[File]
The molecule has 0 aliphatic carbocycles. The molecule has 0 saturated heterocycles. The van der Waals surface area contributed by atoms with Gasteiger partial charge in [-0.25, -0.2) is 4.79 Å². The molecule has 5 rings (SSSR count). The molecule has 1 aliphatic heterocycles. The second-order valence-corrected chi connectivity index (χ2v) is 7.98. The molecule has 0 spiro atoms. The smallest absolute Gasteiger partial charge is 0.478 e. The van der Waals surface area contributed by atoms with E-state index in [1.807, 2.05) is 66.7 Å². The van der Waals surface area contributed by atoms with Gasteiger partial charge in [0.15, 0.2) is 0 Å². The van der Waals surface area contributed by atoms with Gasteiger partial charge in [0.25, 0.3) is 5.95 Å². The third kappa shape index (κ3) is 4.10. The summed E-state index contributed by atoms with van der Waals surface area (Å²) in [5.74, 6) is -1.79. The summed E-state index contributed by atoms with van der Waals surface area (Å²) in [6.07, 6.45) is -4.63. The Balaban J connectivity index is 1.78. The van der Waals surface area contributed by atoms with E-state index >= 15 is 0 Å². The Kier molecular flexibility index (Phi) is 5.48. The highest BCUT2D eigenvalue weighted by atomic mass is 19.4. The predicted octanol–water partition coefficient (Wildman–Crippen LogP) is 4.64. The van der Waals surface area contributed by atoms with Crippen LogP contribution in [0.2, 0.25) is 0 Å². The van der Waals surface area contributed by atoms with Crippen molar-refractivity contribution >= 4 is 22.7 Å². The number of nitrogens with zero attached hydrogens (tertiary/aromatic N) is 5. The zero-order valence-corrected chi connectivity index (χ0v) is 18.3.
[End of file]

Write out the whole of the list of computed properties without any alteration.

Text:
The molecule has 0 aliphatic carbocycles. The molecule has 0 saturated heterocycles. The van der Waals surface area contributed by atoms with Gasteiger partial charge in [-0.25, -0.2) is 4.79 Å². The molecule has 5 rings (SSSR count). The molecule has 1 aliphatic heterocycles. The second-order valence-corrected chi connectivity index (χ2v) is 7.98. The molecule has 0 spiro atoms. The smallest absolute Gasteiger partial charge is 0.478 e. The van der Waals surface area contributed by atoms with E-state index in [1.807, 2.05) is 66.7 Å². The van der Waals surface area contributed by atoms with Gasteiger partial charge in [0.15, 0.2) is 0 Å². The van der Waals surface area contributed by atoms with Gasteiger partial charge in [0.25, 0.3) is 5.95 Å². The third kappa shape index (κ3) is 4.10. The summed E-state index contributed by atoms with van der Waals surface area (Å²) in [5.74, 6) is -1.79. The summed E-state index contributed by atoms with van der Waals surface area (Å²) in [6.07, 6.45) is -4.63. The Balaban J connectivity index is 1.78. The van der Waals surface area contributed by atoms with E-state index >= 15 is 0 Å². The Kier molecular flexibility index (Phi) is 5.48. The highest BCUT2D eigenvalue weighted by atomic mass is 19.4. The predicted octanol–water partition coefficient (Wildman–Crippen LogP) is 4.64. The van der Waals surface area contributed by atoms with Crippen LogP contribution in [0.2, 0.25) is 0 Å². The van der Waals surface area contributed by atoms with Crippen molar-refractivity contribution >= 4 is 22.7 Å². The number of nitrogens with zero attached hydrogens (tertiary/aromatic N) is 5. The zero-order valence-corrected chi connectivity index (χ0v) is 18.3.